Understandably, the school did not talk about what they were going to do to follow-up. 

Most importantly, after that the Navigator said nothing more about the girl with the crush or his friends saying anything about it.

To my relief, the issue gently disappeared.

As a parent it is hard to know when to step in and help, and when to step back and let your kid handle and learn from complicated social issues.

I was glad this one seemed to work out ok.

8 Comments on THE GIRL IN THE CLASSROOM NEXT DOOR

  1. Wow! My first inclination would be to say let this go. One thing I’ve learned just recently is that 3rd grade is apparently the grade when it’s ok to send or receive the first ‘real’ Valentine. Who knew? I heard some other moms talking about learning about this and couldn’t believe it so I asked my girls. They confirmed that to be true and that other kids were talking about who their girlfriends and boyfriends were for this Valentine’s Day. Hmmm. I asked if they were planning on sharing a special Valentine with someone or if they knew someone was going to give them a special Valentine and thankfully, they said no. My guess is that the kids are having fun with this new found knowledge and wanting everyone to have a ‘new love’. I’m hoping they aren’t that sinister and purposely trying to hurt your son’s feelings by giving him a new girlfriend. I think it’s pretty common for kids to tease when it comes to this stuff and I recall way back when I was in school it happened then. It was hard to know if that kid really did have a crush on you or if you were being ‘punked’. So, I’ll anxiously be awaiting to hear the rest.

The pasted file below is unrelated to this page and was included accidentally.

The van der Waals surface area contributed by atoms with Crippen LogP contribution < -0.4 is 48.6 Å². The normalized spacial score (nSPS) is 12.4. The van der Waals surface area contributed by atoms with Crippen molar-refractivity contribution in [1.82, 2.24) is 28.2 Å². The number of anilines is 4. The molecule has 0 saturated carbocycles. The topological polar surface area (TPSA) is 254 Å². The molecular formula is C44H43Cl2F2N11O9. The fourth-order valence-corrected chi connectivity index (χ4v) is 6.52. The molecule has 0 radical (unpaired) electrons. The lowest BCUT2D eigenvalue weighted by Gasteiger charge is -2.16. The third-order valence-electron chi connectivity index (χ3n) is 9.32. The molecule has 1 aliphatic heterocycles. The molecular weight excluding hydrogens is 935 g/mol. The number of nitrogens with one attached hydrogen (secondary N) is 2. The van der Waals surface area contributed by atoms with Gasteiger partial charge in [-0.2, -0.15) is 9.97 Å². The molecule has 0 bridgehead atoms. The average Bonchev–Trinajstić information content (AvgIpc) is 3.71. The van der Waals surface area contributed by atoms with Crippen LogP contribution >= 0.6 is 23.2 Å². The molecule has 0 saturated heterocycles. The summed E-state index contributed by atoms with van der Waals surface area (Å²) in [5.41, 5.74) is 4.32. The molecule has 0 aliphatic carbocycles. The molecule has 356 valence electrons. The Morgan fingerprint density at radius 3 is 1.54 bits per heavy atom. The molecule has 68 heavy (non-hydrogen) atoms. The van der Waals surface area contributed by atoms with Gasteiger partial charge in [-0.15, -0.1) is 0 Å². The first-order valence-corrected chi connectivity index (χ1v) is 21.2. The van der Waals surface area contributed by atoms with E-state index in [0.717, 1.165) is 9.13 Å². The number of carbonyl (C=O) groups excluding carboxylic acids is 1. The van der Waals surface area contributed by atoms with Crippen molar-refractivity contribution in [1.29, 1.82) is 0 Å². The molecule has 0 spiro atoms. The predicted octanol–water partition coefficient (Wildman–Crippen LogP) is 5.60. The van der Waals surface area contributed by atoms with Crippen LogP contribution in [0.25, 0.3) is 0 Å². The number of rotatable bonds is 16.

2. That poor girl. I don’t have children even close to that age yet so I can’t offer a lot of advice from a Mother’s stand point. However as the quirky child in school I can offer some.

    My Mom stuck up for me A LOT in school. Middle school especially. I was in and out of the counselors office so often they knew me by name in a really big school. Eventually this started really hurting me because every time I went it only made the situation worse. More and more people began to refuse talking to me. It made things incredibly difficult and I eventually learned to stop telling my Mom at all.

    However I was quite a bit older and had spent most of my elementary years being homeschooled. Plus bullying is much less tolerated in this day and age. So I’m not sure exactly what I wold do in this situation. Since they are so young I would go ahead and report the situation to the teachers and principal so they have an idea of what’s going on in the future. Good luck. I hope you get it all figured out.

  3. Can you try to continue to get to know the little girl better? Maybe you can get a better feel for the situation by just befriending her. I’ve learned from some personal experience to focus on the surroundings rather than the “problem” and answer sometimes come that way. A peripheral view if you will…

  4. THE GIRL IN THE CLASSROOM NEXT DOOR AND OTHER UPDATES

    A couple of weeks ago I posted about my son being told a girl in another class had a crush on him, that he was concerned he was being “punked,” and how I learned that the girl in question was on the receiving end of meanness from boys in her class. You can read the post here.I was concerned that if this girl was the subject of meanness, then my son might be too, with kids telling him she had a crush on him. After asking for comments, readers and friends gave me great advice, both in the comments to …